Tomb, J. F., White, O., Kerlavage, A. R., Clayton, R. A., Sutton, G. G., Fleischmann, R. D., Ketchum, K. A., Klenk, H. P., Gill, S., Dougherty, B. A., Nelson, K., Quackenbush, J., Zhou, L., Kirkness, E. F., Peterson, S., Loftus, B., Richardson, D., Dodson, R., Khalak, H. G., Glodek, A., McKenney, K., Fitzegerald, L. M., Lee, N., Adams, M. D., Hickey, E. K., Berg, D. E., Gocayne, J. D., Utterback, T. R., Peterson, J. D., Kelley, J. M., Cotton, M. D., Weidmann, J. M., Fujii, C., Bowman, C., Watthey, L., Wallin, E., Hayes, W. S., Borodovsky, M., Karp, P. D., Smith, H. O., Fraser, C. M., Venter, J. C.
The Complete Genome Sequence of the Gastric Pathogen Helicobacter pylori
Nature. 1997 Aug 07; 388(6642): 539-47.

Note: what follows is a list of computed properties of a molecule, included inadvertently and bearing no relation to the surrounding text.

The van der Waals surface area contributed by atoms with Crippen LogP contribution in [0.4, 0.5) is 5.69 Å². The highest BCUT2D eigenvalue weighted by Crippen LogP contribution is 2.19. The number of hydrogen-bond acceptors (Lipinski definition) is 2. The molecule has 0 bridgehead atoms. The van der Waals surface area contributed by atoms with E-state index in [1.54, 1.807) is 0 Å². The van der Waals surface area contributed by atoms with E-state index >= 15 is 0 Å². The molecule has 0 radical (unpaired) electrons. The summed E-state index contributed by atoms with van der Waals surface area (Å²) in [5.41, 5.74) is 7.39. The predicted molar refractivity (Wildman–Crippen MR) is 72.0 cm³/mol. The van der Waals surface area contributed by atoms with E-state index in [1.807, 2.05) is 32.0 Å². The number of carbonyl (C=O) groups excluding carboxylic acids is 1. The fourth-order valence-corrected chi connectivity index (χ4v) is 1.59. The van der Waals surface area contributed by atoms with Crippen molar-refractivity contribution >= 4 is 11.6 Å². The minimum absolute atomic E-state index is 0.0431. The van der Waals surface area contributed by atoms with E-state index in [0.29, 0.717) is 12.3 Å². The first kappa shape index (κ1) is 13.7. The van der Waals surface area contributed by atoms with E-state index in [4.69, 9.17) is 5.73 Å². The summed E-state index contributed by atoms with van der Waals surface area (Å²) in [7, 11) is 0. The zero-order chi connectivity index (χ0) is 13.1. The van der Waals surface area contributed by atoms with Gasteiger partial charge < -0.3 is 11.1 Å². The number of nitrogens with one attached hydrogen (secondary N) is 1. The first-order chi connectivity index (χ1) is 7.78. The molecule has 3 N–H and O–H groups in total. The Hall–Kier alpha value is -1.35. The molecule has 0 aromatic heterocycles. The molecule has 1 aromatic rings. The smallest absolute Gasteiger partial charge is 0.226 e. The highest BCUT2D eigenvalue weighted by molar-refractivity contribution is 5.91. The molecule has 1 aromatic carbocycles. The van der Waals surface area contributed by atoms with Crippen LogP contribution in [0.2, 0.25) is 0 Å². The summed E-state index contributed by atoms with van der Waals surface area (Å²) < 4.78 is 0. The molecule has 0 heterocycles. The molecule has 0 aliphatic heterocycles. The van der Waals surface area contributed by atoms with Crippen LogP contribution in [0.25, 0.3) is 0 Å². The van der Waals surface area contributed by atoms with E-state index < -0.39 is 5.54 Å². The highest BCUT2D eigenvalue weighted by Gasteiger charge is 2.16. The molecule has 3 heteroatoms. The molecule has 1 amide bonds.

Helicobacter pylori, strain 26695, has a circular genome of 1,667,867 base pairs and 1,590 predicted coding sequences. Sequence analysis indicates that H. pylori has well-developed systems for motility, for scavenging iron, and for DNA restriction and modification. Many putative adhesins, lipoproteins and other outer membrane proteins were identified, underscoring the potential complexity of host-pathogen interaction. Based on the large number of sequence-related genes encoding outer membrane proteins and the presence of homopolymeric tracts and dinucleotide repeats in coding sequences, H. pylori, like several other mucosal pathogens, probably uses recombination and slipped-strand mispairing within repeats as mechanisms for antigenic variation and adaptive evolution. Consistent with its restricted niche, H. pylori has a few regulatory networks, and a limited metabolic repertoire and biosynthetic capacity. Its survival in acid conditions depends, in part, on its ability to establish a positive inside-membrane potential in low pH.